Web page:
I’ve always been jealous of what my mother and father can do with a paring knife. I don’t know what it is, but they both possess a sort of awesome dexterity when cutting something with a paring knife, that is until my mother’s arthritis left Dad as the sole paring knife expert in the family. In particular, the way they are able to cut apples has always been a point of envy. No matter how many years I’ve been out of their home (going on 25 at this point) or how many times I’ve tried, I have not been able to emulate that apple cutting. First in half, then scooping out the seeds in each half in one circular motion, then cutting two perfect little triangle shapes at each end to get rid of the stem and the buttend. Every time I try I mess it up–not cutting quite in half and throwing off the symmetry of the little triangles, not being able to make a circle that doesn’t either go outside the lines or cut too deeply into the flesh so that it’s a mess.
Of course being able to wield a knife and do it well enough to evenly cut vegetables into perfect little cubes or pretty slanted shapes or chop a chicken’s breast bone in half is the basis for all cooking skills. And so, week one of cooking school is learning knife skills, as well as the art of mis en place, or everything in its place. In other words, kitchen prep.
I know going in that the way I cut and chop is totally wrong in the professional sense. I’ve watched enough cooking shows on TV over the years to have some sense of how it’s done, but there are definitely things I’m doing totally incorrectly. In particular, I have some minor fear around cutting onions properly. I am absolutely doing it the wrong way. I know this because a chef actually showed me the correct way to do it a couple of years ago, and I chose to modify his professionally correct method with a variation of my own that avoids the dreaded horizontal layered cuts from the bottom to the top of the onion that give you a good dice. The horizontal cut frankly scares me. It’s reminds me of the time I made the mistake of opening a box of press kit materials at work with a pair of scissors. One 3-hour trip to the emergency room with a huge gash in my calf later, I learned to always open boxes with the scissors pointed away from me, not toward me.
Thus the fear around horizontal vegetable cutting – it just feels like another trip to the emergency room waiting to happen. Of course what really makes the difference and allows for a horizontal cut is having a knife sharp enough to easily slice through whatever you’re cutting. After watching our Chef/instructor Mike C. wielding his knife skills, I figure out that I am doing a number of things wrong:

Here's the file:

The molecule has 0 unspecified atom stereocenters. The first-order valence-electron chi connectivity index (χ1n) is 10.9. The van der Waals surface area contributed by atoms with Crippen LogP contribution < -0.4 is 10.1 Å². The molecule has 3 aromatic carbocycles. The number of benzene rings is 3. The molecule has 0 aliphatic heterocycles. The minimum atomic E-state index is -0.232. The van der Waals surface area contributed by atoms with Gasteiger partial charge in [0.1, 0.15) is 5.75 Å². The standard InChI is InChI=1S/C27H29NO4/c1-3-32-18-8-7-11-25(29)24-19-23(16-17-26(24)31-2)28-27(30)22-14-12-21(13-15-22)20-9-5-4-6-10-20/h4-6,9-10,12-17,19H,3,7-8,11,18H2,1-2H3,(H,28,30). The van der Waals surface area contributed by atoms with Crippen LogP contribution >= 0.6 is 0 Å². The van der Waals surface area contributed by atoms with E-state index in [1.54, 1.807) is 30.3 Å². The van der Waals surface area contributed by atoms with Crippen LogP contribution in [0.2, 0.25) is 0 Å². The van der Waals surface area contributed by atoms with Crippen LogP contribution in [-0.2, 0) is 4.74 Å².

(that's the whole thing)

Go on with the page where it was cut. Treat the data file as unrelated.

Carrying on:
- My knives aren’t sharp enough. I should be sharpening them almost every time I use them, and most definitely when they’re not cutting stuff easily.
- Cutting awkward shapes is easier if you start with a stabilization cut that allows the foodstuff to lie or stand flat on the cutting board.
- I hold my knives and make cutting strokes incorrectly. I should be gripping the blade with thumb and forefinger just above the handle and wrapping my hand around the handle accordingly. What is a bit frustrating about learning this is that now, what has always been my favorite knife, my Santoku, now feels funny when I try to make the correct cutting motions. As a result, I am surprised to realize that it might feel more natural for me to use a regular old chef’s knife from now on. Sad for Santoku (but I can probably still use that for chopping, which requires a more shorter stroke).
- My favorite way to cut herbs–holding the top of the knife blade and chopping in sort of a radial motion to get a fine mince is totally wrong, too! Not only is it wrong, but Chef Mike C. makes a face when demonstrating my favorite method as if to say this method is for culinary trash only. It is definitely déclassé, and I am knife trash. Here I thought I was doing one thing correctly, but I wasn’t. I am dismayed…
- My fear of onion cutting is justified. When I try to cut one for the first time, I completely mess it up and have to go get another onion to try it again. I can tell the onion is going to be the bane of my culinary existence and it’s going to take a lot of practice for me to unlearn my way and do it properly.
- Fear of cutting myself prevents me from engaging properly with the knife with my guide hand. Chef Mike C. calls this “The Claw“–named after the shape your guide hand should make when using it to guide the food and knife. I think my fingernails are too long for the claw, which, granted, is counterintuitive. But I feel like the knife ends up grazing my nails rather then staying stable because it’s against my first knuckle. This one will also take practice.
Finally, mis en place. Getting all your ingredients ready and into prep bowls and being organized makes the cooking process flow more easily and you don’t end up running around the kitchen trying to get the chicken bits cut up while the onions and garlic are burning in the pan. I ALWAYS do this. Trying to be efficient by chopping and cooking at the same time ends up with burned food and chaos. Another lesson learned. Actually, that’s a lesson I’ve learned many times before as I’ve burned my garlic and onions. Something else to unlearn. I’ve got my work “cut” out for me…